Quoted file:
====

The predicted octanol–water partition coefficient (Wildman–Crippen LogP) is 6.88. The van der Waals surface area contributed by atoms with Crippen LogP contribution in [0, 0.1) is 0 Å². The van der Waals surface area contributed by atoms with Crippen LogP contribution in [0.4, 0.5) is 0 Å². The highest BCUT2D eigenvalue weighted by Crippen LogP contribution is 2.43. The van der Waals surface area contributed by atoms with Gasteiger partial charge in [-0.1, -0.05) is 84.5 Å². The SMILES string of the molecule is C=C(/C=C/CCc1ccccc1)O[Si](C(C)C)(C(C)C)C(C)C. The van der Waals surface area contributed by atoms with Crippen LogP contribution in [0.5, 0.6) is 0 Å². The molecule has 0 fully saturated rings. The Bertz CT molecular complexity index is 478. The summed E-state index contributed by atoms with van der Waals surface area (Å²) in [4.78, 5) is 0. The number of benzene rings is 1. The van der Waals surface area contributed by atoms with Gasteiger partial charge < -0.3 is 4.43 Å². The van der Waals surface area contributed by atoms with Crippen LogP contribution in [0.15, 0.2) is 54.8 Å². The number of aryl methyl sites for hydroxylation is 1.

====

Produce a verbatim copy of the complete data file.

The predicted octanol–water partition coefficient (Wildman–Crippen LogP) is 6.88. The van der Waals surface area contributed by atoms with Crippen LogP contribution in [0, 0.1) is 0 Å². The van der Waals surface area contributed by atoms with Crippen LogP contribution in [0.4, 0.5) is 0 Å². The highest BCUT2D eigenvalue weighted by Crippen LogP contribution is 2.43. The van der Waals surface area contributed by atoms with Gasteiger partial charge in [-0.1, -0.05) is 84.5 Å². The SMILES string of the molecule is C=C(/C=C/CCc1ccccc1)O[Si](C(C)C)(C(C)C)C(C)C. The van der Waals surface area contributed by atoms with Crippen LogP contribution in [0.5, 0.6) is 0 Å². The molecule has 0 fully saturated rings. The Bertz CT molecular complexity index is 478. The summed E-state index contributed by atoms with van der Waals surface area (Å²) in [4.78, 5) is 0. The number of benzene rings is 1. The van der Waals surface area contributed by atoms with Gasteiger partial charge < -0.3 is 4.43 Å². The van der Waals surface area contributed by atoms with Crippen LogP contribution in [0.15, 0.2) is 54.8 Å². The number of aryl methyl sites for hydroxylation is 1.